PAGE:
Rosetta Stone expects you to start at lesson 1 and proceed linearly through each course, beginning to end. It has no features for reviewing what you have learned. There are not even any word lists associated with the lessons.

And the lessons do not have names! They are identified simply by number, there are no summaries of what is in each lesson. So there is no way to find out what is in a lesson except by entering the lesson again (as you wait for Rosetta Stone’s sluggish user interface to slowly respond to your clicks).

Poorly designed pictures

Remember, since translations are never provided, the pictures are the only thing that expresses meaning, so it’s very important for them to be smart about which pictures they use (and which sentences they use).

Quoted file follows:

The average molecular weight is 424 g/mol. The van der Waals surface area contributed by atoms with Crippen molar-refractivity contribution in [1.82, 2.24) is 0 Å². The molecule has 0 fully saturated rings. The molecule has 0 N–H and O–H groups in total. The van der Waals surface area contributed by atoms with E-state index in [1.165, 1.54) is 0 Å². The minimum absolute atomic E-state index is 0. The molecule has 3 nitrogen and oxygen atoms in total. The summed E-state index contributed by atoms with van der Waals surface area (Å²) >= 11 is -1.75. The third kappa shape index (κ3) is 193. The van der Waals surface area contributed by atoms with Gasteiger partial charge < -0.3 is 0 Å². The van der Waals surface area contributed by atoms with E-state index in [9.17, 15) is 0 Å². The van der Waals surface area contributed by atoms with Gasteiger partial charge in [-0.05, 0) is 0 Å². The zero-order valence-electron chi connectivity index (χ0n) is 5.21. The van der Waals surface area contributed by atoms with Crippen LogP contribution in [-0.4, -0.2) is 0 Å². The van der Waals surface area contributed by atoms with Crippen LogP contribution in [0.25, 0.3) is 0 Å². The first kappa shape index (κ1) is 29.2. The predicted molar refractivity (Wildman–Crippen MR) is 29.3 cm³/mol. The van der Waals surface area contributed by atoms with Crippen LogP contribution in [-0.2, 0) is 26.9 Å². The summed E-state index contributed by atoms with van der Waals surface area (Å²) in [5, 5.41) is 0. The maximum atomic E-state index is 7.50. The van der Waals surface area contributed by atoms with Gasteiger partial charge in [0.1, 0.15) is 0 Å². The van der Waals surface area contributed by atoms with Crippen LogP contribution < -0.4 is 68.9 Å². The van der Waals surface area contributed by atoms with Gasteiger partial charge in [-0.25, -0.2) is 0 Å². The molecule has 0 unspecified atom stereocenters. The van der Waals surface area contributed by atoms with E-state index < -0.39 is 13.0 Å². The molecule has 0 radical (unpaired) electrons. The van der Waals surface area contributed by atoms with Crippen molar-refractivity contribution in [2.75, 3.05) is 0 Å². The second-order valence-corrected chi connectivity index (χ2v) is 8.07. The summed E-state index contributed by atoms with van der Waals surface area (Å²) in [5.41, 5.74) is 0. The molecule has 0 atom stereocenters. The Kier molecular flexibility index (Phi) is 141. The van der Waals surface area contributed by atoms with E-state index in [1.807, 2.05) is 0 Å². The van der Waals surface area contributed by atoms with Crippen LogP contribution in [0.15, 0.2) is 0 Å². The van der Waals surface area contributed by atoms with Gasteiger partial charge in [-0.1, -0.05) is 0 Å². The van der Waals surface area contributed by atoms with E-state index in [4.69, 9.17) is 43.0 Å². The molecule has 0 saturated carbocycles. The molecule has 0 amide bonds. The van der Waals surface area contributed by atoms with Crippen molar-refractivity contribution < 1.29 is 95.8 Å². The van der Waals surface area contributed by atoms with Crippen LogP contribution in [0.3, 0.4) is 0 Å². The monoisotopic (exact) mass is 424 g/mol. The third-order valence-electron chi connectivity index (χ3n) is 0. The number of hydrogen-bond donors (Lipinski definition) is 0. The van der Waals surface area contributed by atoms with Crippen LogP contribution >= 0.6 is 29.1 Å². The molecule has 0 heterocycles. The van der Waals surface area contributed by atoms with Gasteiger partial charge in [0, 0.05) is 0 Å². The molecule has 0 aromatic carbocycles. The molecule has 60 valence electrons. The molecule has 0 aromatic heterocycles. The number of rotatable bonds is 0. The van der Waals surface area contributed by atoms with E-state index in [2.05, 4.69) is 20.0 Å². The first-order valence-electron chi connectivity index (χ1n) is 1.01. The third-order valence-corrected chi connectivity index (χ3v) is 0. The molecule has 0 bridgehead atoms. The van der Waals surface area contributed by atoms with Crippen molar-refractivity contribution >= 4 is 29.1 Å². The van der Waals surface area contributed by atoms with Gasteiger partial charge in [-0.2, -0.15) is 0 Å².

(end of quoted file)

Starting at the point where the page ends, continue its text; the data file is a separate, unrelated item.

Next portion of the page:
But Rosetta Stone gets lazy sometimes. The majority of pictures are clear, but there are more than a few frustrating cases where a picture is ambiguous and might seemingly match multiple sentences in the question.

For instance, when it teaches the words for “morning”, “afternoon”, and “evening”, it overlay analog clock icons to indicate the time of day. So 8 AM and 8 PM look identical on the clock, and the amount of daylight in the picture doesn’t help (in some seasons and places, 7AM is dark; in others, 7AM is light, and likewise for 7PM). Instead we’re expected to figure out that “woman holding a coffee cup” means it is morning, while “woman walking a dog” means it is evening.